A few years ago, the Southern Baptist Church of Alabama devised a mathematical algorithm that estimated how many people in a given neighbourhood were likely to go to hell. The church could then concentrate its ministry where it knew sinners were abundant. Think detergent and stains. In Alabama, 46.1 per cent of citizens were calculated to be on the path to perdition.
It's a fair assumption that the damned are far more numerous in secular Britain. They probably include a large proportion of the 57 per cent of people who told pollsters this week that in their opinion faith schools are divisive. Whitehall's limp response was that faith schools are more ethnically diverse than their secular counterparts. That misses the point - denominational schools remain widely distrusted by many liberals, partly because they are suspected of nurturing the type of bogus learning displayed by the Baptists of Alabama, but mainly because they are held responsible for undermining social cohesion - from legal but unjust employment discrimination to the sectarian hatreds of Belfast or Burnley.
The record of faith schools, from that angle, can appear damning. Tony Blair may see no contradiction between his work promoting separate faith education when he was Prime Minister and his current scheme to unite teenagers of different religions - but others will (page 7). Yet all this is from a particular perspective: one where intemperate imams and criminal Christian Brothers figure far more prominently than the excellent teaching and support most faith schools offer local communities. To blame them for the actions of sectarian fanatics, as some critics do, is unfair and glib. Are those outrages the result of over-exposure to church fetes and nativity plays or do they have their roots in something more fundamental - poverty, say?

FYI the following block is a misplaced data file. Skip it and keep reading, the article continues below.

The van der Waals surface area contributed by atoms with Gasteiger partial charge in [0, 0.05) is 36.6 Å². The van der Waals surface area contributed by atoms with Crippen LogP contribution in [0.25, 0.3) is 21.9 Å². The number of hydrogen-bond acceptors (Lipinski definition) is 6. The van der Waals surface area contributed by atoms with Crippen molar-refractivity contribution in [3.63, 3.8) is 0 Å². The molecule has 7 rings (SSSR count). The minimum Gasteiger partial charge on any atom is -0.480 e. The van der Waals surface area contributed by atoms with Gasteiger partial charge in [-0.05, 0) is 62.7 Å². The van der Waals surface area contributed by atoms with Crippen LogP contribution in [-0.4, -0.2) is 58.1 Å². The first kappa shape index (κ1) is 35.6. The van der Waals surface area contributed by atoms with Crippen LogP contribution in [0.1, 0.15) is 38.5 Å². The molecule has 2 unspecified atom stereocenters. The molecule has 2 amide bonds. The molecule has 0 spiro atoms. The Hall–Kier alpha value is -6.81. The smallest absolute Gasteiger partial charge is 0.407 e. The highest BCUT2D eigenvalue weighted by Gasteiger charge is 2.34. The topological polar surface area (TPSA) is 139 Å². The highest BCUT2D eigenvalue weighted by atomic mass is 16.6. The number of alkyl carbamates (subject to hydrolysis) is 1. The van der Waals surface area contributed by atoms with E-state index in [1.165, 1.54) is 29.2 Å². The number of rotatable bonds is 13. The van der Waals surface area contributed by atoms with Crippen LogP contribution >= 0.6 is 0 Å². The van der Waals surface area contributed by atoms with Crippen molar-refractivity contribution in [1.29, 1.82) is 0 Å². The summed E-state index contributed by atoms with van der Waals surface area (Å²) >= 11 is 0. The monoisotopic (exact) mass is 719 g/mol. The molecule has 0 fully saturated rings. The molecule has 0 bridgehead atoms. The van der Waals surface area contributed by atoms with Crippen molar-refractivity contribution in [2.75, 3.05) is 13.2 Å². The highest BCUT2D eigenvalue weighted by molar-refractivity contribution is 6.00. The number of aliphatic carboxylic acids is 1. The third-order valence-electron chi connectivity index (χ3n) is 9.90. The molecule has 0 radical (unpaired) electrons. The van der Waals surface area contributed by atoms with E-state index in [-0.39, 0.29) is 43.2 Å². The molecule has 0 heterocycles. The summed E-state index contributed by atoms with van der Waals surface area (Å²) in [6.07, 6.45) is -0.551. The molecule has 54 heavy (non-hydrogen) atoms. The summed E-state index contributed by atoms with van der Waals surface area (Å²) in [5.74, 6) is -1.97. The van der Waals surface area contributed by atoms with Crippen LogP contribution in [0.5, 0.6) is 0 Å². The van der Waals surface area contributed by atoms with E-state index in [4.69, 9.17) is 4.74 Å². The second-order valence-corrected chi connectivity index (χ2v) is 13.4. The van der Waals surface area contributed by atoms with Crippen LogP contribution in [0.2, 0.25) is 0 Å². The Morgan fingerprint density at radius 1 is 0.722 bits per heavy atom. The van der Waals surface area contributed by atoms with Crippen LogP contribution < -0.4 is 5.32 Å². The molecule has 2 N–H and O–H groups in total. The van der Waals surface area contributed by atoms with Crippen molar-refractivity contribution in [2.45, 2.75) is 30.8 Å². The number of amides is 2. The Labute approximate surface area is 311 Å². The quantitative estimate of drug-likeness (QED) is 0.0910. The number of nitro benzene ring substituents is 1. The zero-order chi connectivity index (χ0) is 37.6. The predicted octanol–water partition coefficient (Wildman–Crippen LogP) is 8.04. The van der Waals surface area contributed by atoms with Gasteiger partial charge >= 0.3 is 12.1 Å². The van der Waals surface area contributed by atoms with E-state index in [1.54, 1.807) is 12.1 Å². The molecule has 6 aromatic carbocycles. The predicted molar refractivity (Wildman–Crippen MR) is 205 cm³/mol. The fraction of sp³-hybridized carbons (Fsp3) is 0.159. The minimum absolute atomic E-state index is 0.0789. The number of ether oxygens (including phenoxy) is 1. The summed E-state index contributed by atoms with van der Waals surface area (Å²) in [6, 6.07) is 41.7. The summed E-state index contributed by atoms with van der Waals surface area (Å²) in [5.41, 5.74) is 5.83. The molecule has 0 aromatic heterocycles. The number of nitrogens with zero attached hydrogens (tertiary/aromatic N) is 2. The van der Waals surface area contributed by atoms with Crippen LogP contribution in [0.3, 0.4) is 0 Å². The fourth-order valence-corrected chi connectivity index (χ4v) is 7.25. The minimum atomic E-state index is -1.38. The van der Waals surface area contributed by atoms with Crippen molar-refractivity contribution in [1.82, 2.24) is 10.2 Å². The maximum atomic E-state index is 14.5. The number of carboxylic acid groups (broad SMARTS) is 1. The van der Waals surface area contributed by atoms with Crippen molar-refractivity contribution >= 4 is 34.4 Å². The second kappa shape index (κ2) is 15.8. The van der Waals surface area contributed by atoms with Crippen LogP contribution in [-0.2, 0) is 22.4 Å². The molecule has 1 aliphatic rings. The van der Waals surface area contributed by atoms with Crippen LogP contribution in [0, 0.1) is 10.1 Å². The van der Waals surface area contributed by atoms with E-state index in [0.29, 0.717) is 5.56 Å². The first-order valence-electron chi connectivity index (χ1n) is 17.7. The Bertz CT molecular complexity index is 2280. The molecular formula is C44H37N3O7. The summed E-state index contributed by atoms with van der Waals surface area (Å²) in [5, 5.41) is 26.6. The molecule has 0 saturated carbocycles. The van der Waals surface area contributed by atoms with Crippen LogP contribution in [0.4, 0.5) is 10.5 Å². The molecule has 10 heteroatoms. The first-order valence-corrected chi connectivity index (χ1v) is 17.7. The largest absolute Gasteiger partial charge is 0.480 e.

Shouldn't liberals be fairer still - is it possible to make a secular case for faith schools? A fatalistic defence is that they are too big to tackle - they educate so many pupils and are so embedded in the country's educational DNA that it would take a revolution of Gallic or American proportions to make them a purely private affair. That isn't going to happen, so why not live with what we can't change?
A better argument is that secular, multi-cultural liberals are inconsistent. One cannot celebrate diversity by restricting choice. Most people would accept that parents have a right to educate their children in an ethos of their choosing, however wrong it may seem to others, as long as the law is observed. That is the nature of a tolerant, democratic society.
Ultimately, secularists should accept faith schools because they have no reason to fear them. Rationalists and assorted atheists cannot warn of the consequences of too much religion and also argue that it's a busted flush. How potent do they think religious education is? A glance at the numbers who go to faith schools compared with those who regularly attend a place of worship clearly suggests that it is not the force they fear. The Jesuits were patently wrong - a child immersed in doctrine does not remain faithful for life. Humanists ought to have some faith in their non-belief.
Gerard Kelly, Editor. E: firstname.lastname@example.org.